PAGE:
Poor three-point shooting dooms Iowa men’s basketball for second straight game in loss to Wisconsin

The Hawkeyes shot under 11 percent from beyond the arc in a 64-52 defeat in Madison Wednesday night.


Daniel McGregor-Huyer

Iowa guard Connor McCaffery talks to Iowa forward Patrick McCaffery during a basketball game Iowa and Iowa State at Carver-Hawkeye Arena in Iowa City on Dec. 8, 2022. The Hawkeyes defeated the Cyclones, 75-56.

Chris Werner, Assistant Sports Editor

The Iowa men’s basketball team shot 3-for-24 from three-point range on Feb. 19 in an 80-60 loss at Northwestern — a season-low of 12.5 percent from deep.

The Hawkeyes set a new season-low in that category on Wednesday night in Madison, Wisconsin. 

Head coach Fran McCaffery’s team converted three of its 28 looks from downtown during a 64-52 loss to the Wisconsin Badgers.

The Hawkeyes have made six of their last 52 3-point attempts — good for 11.5 percent. 

Before its current two-game skid, Iowa had shot 35 percent from beyond the arc this season. 

“I felt it was the same at Northwestern, I didn’t think the shots we took were bad,” McCaffery said after Wednesday’s loss. “I think you always go back and say, ‘Could we have worked the ball a little bit more, maybe got a drive, maybe got a post feed.’ But, you know, you’ve seen us play, we typically let our guys go, we let them shoot the ball.

“I encourage them to shoot open shots, open threes. I thought we moved it. It was a frustrating night from that standpoint. That’s two games in a row where it just wasn’t dropping from three.”

No Iowa player scored over 13 points against Wisconsin, and only big man Filip Rebraca, and guards Tony Perkins and Payton Sandfort reached double-digits in the scoring column — with 13, 13, and 10, respectively. 

Iowa’s leading scorer, forward Kris Murray, who averages 20 points per game, was held to a season-low five points on 2-of-10 shooting, his worst shooting performance of the season.

“They worked hard guarding him,” McCaffery said of the Wisconsin defense. “They were physical, they were chasing him around, but truthfully, I mean, that’s kind of what he gets every game. But, you know, I thought that they were really paying attention to him and made it hard for him. He hit the one three and then he missed a couple bunnies that he normally makes. I think that weighs on you a little bit.”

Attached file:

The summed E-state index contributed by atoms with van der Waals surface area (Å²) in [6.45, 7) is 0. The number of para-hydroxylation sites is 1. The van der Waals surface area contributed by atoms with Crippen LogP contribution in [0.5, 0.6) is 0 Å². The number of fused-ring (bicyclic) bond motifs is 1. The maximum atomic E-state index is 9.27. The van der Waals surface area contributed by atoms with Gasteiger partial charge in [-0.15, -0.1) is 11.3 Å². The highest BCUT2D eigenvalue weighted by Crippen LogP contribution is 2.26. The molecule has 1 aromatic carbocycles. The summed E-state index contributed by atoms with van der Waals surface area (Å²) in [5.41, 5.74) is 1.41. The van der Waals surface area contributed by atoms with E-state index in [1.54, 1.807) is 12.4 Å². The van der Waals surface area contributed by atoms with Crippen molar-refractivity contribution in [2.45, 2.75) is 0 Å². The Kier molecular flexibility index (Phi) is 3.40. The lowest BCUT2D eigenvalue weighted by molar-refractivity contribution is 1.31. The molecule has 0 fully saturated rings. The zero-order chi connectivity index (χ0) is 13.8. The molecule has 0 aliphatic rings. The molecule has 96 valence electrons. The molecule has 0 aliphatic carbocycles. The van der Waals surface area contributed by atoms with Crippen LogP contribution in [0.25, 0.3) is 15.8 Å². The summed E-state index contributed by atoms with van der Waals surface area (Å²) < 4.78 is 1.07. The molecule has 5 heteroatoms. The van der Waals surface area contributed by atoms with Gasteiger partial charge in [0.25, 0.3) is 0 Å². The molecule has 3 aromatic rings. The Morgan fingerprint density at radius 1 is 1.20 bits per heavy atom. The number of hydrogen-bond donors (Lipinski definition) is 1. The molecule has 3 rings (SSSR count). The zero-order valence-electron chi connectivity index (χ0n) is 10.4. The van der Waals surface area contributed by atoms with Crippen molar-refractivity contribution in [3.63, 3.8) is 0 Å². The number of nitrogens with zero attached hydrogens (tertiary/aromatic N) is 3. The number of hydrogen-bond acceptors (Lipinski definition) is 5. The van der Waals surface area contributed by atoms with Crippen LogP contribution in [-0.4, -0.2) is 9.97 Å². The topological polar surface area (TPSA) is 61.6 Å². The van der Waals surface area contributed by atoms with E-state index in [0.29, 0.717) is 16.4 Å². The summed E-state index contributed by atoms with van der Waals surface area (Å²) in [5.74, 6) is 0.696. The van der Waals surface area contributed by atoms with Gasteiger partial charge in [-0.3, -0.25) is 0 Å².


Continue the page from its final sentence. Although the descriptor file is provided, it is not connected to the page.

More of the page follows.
McCaffery said he was proud that his team’s defense kept the Hawkeyes in the game for as long as it did despite the shooting struggles. 

“[Poor shooting nights are] part of the game,” McCaffery said. “So what you want to see is continued effort defensively, which I thought we had until the very end when we broke down a couple times. But they run really good stuff. So they, at some point, they’re going to have open guys … But I thought we were pretty locked in you know, we were fighting them. We were right there.”

Iowa fought through a 9-for-29 shooting performance in the first half and only trailed, 28-27, at the break. 

The Hawkeyes trailed, 49-45, with 7:48 remaining in the game, but the Badgers ended the night on a 15-7 run. Iowa made just two field goals during that stretch. 

Iowa shot 32 percent from the field Wednesday, while Wisconsin converted 52 percent of its looks. The Hawkeyes are averaging over 45 percent from the field this season.  

Big Picture

The Hawkeyes’ second straight double-digit defeat drops them to 17-11 overall and 9-8 in conference play. Iowa is now in sixth place in the Big Ten as the conference tournament looms. 

In yesterday’s projected NCAA tournament bracket from ESPN’s Joe Lunardi, Iowa was a No. 8 seed in the West region, but that seed will most likely drop after Wednesday’s loss.

The Hawkeyes have three regular season games remaining before the Big Ten Tournament begins on March 8 at the United Center in Chicago. 

Up next

Iowa will return home to face the Michigan State Spartans in a matinee matchup at Carver-Hawkeye Arena on Feb. 25. Tipoff is set for 11 a.m. between Iowa and Michigan State. The Spartans defeated the Hawkeyes, 63-61, on Jan. 26 in East Lansing.